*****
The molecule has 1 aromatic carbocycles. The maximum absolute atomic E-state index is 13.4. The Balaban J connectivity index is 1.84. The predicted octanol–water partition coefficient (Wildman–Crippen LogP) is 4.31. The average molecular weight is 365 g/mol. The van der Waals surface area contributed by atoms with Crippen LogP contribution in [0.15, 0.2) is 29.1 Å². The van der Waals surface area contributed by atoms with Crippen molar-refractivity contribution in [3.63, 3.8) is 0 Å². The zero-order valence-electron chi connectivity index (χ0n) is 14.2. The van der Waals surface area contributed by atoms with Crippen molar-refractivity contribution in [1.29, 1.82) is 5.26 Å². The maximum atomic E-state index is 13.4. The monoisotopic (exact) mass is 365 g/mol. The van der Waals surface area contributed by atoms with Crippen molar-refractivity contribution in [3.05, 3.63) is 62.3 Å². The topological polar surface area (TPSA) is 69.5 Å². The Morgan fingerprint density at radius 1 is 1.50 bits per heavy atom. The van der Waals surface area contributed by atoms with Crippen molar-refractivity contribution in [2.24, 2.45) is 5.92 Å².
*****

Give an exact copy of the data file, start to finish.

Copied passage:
The molecule has 1 aromatic carbocycles. The maximum absolute atomic E-state index is 13.4. The Balaban J connectivity index is 1.84. The predicted octanol–water partition coefficient (Wildman–Crippen LogP) is 4.31. The average molecular weight is 365 g/mol. The van der Waals surface area contributed by atoms with Crippen LogP contribution in [0.15, 0.2) is 29.1 Å². The van der Waals surface area contributed by atoms with Crippen molar-refractivity contribution in [3.63, 3.8) is 0 Å². The zero-order valence-electron chi connectivity index (χ0n) is 14.2. The van der Waals surface area contributed by atoms with Crippen molar-refractivity contribution in [1.29, 1.82) is 5.26 Å². The maximum atomic E-state index is 13.4. The monoisotopic (exact) mass is 365 g/mol. The van der Waals surface area contributed by atoms with Crippen molar-refractivity contribution in [3.05, 3.63) is 62.3 Å². The topological polar surface area (TPSA) is 69.5 Å². The Morgan fingerprint density at radius 1 is 1.50 bits per heavy atom. The van der Waals surface area contributed by atoms with Crippen molar-refractivity contribution in [2.24, 2.45) is 5.92 Å².